IS 527 Literacy, Reading, and Readers

Reading and literacy play a central role in all areas of LIS, as well as in education, communication, literature, and writing studies. This course considers reading as a physical, social, and educational activity that is historically and culturally situated. It provides a multidisciplinary investigation into different forms of literacy and how people acquire them. Drawing upon scholarship in LIS, education, literature, history, sociology, psychology, and anthropology, and with special consideration given to age, gender, class, religion, and culture, we will expand upon traditional notions of literacy and explore the range of scholarly approaches to the study of literacy, reading, and readers. For assignments, students choose between an experiential track, which offers practical experience through volunteer work in a literacy tutoring position, or a scholarship track, which features a research project without a volunteer component.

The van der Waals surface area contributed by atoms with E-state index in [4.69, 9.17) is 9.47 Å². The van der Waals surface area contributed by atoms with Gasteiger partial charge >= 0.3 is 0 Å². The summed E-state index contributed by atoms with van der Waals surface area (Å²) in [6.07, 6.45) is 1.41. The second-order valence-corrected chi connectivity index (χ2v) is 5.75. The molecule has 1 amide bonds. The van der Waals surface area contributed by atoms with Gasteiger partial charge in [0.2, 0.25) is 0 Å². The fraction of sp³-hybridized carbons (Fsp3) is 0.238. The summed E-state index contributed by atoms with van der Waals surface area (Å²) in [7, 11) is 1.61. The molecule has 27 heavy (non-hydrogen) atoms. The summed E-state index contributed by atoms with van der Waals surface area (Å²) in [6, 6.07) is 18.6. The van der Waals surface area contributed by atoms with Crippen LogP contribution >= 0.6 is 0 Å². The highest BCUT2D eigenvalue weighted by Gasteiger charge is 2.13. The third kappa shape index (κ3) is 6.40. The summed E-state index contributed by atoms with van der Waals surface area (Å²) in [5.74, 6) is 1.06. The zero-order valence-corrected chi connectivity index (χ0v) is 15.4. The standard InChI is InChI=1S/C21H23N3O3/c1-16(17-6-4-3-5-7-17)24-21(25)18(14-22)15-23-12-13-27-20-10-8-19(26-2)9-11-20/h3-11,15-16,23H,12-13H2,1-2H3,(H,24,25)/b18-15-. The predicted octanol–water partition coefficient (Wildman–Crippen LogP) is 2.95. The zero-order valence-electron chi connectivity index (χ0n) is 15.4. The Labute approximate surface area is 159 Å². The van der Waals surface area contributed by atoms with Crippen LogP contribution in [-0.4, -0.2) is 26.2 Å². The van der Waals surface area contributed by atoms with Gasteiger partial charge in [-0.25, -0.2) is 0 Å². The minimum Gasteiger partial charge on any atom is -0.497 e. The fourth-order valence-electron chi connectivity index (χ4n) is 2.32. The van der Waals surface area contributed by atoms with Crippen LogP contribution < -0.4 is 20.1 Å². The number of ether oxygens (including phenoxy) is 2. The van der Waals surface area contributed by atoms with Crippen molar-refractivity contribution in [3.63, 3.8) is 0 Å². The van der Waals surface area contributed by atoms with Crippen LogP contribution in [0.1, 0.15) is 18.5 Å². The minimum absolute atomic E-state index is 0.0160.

Learning objectives

  • Discuss the cognitive development of children and adults, or how the brain learns to read and write.
  • Broaden our understanding of what we mean by the following commonly used terms: reading, book, text, media, literacy, literacies.
  • Challenge our contemporary, local assumptions about what reading and literacy look like, who is literate, and how we read by learning a diverse history of reading and literacy.

Recent syllabus

Textbooks and Course Materials

Available from the Illinois Union Bookstore (IUB).